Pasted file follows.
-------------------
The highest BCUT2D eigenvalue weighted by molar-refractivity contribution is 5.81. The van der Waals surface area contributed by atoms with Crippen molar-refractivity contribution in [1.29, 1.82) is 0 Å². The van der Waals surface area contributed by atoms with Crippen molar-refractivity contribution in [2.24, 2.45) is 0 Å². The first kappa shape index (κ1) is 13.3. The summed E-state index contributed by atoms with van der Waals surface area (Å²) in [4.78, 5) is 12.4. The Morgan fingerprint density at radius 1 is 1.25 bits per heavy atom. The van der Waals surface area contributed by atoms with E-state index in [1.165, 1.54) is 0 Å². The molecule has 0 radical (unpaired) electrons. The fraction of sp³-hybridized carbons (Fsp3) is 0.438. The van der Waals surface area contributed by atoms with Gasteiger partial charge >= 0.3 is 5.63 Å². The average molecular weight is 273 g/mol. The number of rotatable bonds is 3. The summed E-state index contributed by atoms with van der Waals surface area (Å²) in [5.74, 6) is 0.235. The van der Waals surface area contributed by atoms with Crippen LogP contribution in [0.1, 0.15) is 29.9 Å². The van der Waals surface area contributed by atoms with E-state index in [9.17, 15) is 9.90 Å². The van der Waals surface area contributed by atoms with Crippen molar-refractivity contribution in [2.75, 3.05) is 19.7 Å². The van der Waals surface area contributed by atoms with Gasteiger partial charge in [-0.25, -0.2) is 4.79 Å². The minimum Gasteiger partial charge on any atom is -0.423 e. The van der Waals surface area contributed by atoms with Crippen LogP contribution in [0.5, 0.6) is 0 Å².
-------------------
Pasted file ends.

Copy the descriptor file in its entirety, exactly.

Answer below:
The highest BCUT2D eigenvalue weighted by molar-refractivity contribution is 5.81. The van der Waals surface area contributed by atoms with Crippen molar-refractivity contribution in [1.29, 1.82) is 0 Å². The van der Waals surface area contributed by atoms with Crippen molar-refractivity contribution in [2.24, 2.45) is 0 Å². The first kappa shape index (κ1) is 13.3. The summed E-state index contributed by atoms with van der Waals surface area (Å²) in [4.78, 5) is 12.4. The Morgan fingerprint density at radius 1 is 1.25 bits per heavy atom. The van der Waals surface area contributed by atoms with E-state index in [1.165, 1.54) is 0 Å². The molecule has 0 radical (unpaired) electrons. The fraction of sp³-hybridized carbons (Fsp3) is 0.438. The van der Waals surface area contributed by atoms with Gasteiger partial charge >= 0.3 is 5.63 Å². The average molecular weight is 273 g/mol. The number of rotatable bonds is 3. The summed E-state index contributed by atoms with van der Waals surface area (Å²) in [5.74, 6) is 0.235. The van der Waals surface area contributed by atoms with Crippen LogP contribution in [0.1, 0.15) is 29.9 Å². The van der Waals surface area contributed by atoms with E-state index in [9.17, 15) is 9.90 Å². The van der Waals surface area contributed by atoms with Crippen molar-refractivity contribution in [2.75, 3.05) is 19.7 Å². The van der Waals surface area contributed by atoms with Gasteiger partial charge in [-0.25, -0.2) is 4.79 Å². The minimum Gasteiger partial charge on any atom is -0.423 e. The van der Waals surface area contributed by atoms with Crippen LogP contribution in [0.5, 0.6) is 0 Å².